Sunday, 30 December 2007

Traffic 'choke points' could cripple capital

The Automobile Association (AA) has identified eight key traffic choke points which have the potential to bring Dublin to a standstill in minutes.

The agency has pinpointed the sites following recent incidents, in one of which Dublin came to a standstill, with traffic delays clogging traffic back as far as Swords on the M1, after a truck overturned near the Point Depot near the East Link toll bridge.

The choke points they identified are:

l M50 motorway

l North and south quays

along the Liffey

l Pearse Street

l East Link toll bridge

l Port Tunnel

l Red Cow roundabout

l Swords Road

l Doyle's Corner in


Tressan McCambridge of AA Roadwatch says that Dublin commuters are particularly vulnerable to road foul-ups because they are so car-dependent.

"The fact that we are so car-dependent and have a serious problem with over-capacity on our roads means that it's all down to luck when it comes to getting stuck in traffic jams. The current lack of public transport options also means that people have very little choice but to travel by car.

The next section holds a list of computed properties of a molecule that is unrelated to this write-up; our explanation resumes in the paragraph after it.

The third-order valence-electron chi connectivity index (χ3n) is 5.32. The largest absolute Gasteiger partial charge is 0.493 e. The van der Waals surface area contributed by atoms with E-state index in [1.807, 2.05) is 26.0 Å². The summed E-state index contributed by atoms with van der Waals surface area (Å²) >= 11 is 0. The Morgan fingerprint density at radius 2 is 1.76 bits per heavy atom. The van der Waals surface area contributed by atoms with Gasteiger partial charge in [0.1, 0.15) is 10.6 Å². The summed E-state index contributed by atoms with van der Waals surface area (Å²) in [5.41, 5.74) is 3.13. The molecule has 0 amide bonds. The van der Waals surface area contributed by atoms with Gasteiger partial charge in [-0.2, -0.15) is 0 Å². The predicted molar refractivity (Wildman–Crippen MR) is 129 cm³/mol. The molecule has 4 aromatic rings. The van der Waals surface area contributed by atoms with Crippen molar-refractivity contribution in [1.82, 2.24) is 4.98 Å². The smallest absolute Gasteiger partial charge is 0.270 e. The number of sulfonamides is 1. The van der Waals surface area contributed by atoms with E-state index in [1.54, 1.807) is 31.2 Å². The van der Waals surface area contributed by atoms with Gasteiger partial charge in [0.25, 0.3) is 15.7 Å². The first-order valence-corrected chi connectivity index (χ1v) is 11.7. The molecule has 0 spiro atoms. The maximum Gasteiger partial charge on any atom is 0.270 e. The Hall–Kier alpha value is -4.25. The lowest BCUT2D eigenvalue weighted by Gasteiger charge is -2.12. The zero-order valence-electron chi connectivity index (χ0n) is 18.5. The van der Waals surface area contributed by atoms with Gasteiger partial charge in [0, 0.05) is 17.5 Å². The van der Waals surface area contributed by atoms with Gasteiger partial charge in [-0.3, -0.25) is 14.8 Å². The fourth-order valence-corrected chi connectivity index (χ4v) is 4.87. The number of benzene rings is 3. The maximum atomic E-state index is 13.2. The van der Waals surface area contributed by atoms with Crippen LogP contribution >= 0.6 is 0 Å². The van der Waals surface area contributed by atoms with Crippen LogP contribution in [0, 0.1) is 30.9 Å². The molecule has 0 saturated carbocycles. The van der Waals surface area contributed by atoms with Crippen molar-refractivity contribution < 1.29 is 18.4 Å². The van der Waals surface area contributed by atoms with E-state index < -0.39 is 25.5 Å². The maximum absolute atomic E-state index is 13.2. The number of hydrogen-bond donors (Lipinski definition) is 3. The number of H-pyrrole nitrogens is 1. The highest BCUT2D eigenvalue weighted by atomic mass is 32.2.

"And if a vehicle breaks down, it could take a half an hour to clear it, or it could take hours, and those delays will linger and have a knock on effect.

"Some days we can be lucky and other days the traffic situation can be disastrous."

This was clearly illustrated recently, when it took six hours to remove a truck that overturned near the Point Depot, resulting in a major traffic backlog in the Port Tunnel and on the M1. North Wall Quay and East Wall road were also badly hit as a result of the incident.

The accident provoked Fine Gael to call for an emergency traffic plan for the capital, while the party's transport spokesman, Fergus O'Dowd TD, has described the traffic situation in Dublin as balancing on a knife edge.

"The traffic in Dublin is appalling and we have an inadequate organisation to deal with it.

"The fact that one vehicle can bring the whole city to a halt is frankly unacceptable and it just highlights the lack of proper traffic management.

"I think it is something that you might expect to see in a third-world country," he said. "Obviously, the economy has grown over the past few years -- but the public transport system and infrastructure hasn't kept pace with the demand."

There has been 150 per cent growth in traffic since 1993, with an extra 300,000 cars present in Dublin in the past five years alone.

Meanwhile, the publication of the Dublin Transport Authority Bill is expected soon.

Irish Independent

No comments: